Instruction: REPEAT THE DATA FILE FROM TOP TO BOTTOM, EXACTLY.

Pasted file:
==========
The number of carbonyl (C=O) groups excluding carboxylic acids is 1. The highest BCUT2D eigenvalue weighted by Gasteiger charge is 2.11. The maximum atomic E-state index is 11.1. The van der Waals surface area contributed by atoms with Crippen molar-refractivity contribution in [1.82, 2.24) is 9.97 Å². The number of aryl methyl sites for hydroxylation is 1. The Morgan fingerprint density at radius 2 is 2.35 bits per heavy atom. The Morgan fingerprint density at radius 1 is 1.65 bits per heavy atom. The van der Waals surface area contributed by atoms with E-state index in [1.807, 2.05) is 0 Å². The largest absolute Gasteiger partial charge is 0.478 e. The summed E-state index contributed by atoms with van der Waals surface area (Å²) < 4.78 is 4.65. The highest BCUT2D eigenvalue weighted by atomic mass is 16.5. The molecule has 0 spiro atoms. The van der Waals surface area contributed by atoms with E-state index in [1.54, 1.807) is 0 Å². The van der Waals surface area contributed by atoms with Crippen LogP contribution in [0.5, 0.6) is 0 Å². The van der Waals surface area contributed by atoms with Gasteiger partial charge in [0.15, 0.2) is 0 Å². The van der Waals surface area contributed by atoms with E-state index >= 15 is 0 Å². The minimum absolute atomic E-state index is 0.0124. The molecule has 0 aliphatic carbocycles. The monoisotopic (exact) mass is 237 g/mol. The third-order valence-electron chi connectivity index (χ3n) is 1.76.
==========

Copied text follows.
The number of carbonyl (C=O) groups excluding carboxylic acids is 1. The highest BCUT2D eigenvalue weighted by Gasteiger charge is 2.11. The maximum atomic E-state index is 11.1. The van der Waals surface area contributed by atoms with Crippen molar-refractivity contribution in [1.82, 2.24) is 9.97 Å². The number of aryl methyl sites for hydroxylation is 1. The Morgan fingerprint density at radius 2 is 2.35 bits per heavy atom. The Morgan fingerprint density at radius 1 is 1.65 bits per heavy atom. The van der Waals surface area contributed by atoms with E-state index in [1.807, 2.05) is 0 Å². The largest absolute Gasteiger partial charge is 0.478 e. The summed E-state index contributed by atoms with van der Waals surface area (Å²) < 4.78 is 4.65. The highest BCUT2D eigenvalue weighted by atomic mass is 16.5. The molecule has 0 spiro atoms. The van der Waals surface area contributed by atoms with E-state index in [1.54, 1.807) is 0 Å². The van der Waals surface area contributed by atoms with Crippen LogP contribution in [0.5, 0.6) is 0 Å². The van der Waals surface area contributed by atoms with Gasteiger partial charge in [0.15, 0.2) is 0 Å². The van der Waals surface area contributed by atoms with E-state index >= 15 is 0 Å². The minimum absolute atomic E-state index is 0.0124. The molecule has 0 aliphatic carbocycles. The monoisotopic (exact) mass is 237 g/mol. The third-order valence-electron chi connectivity index (χ3n) is 1.76.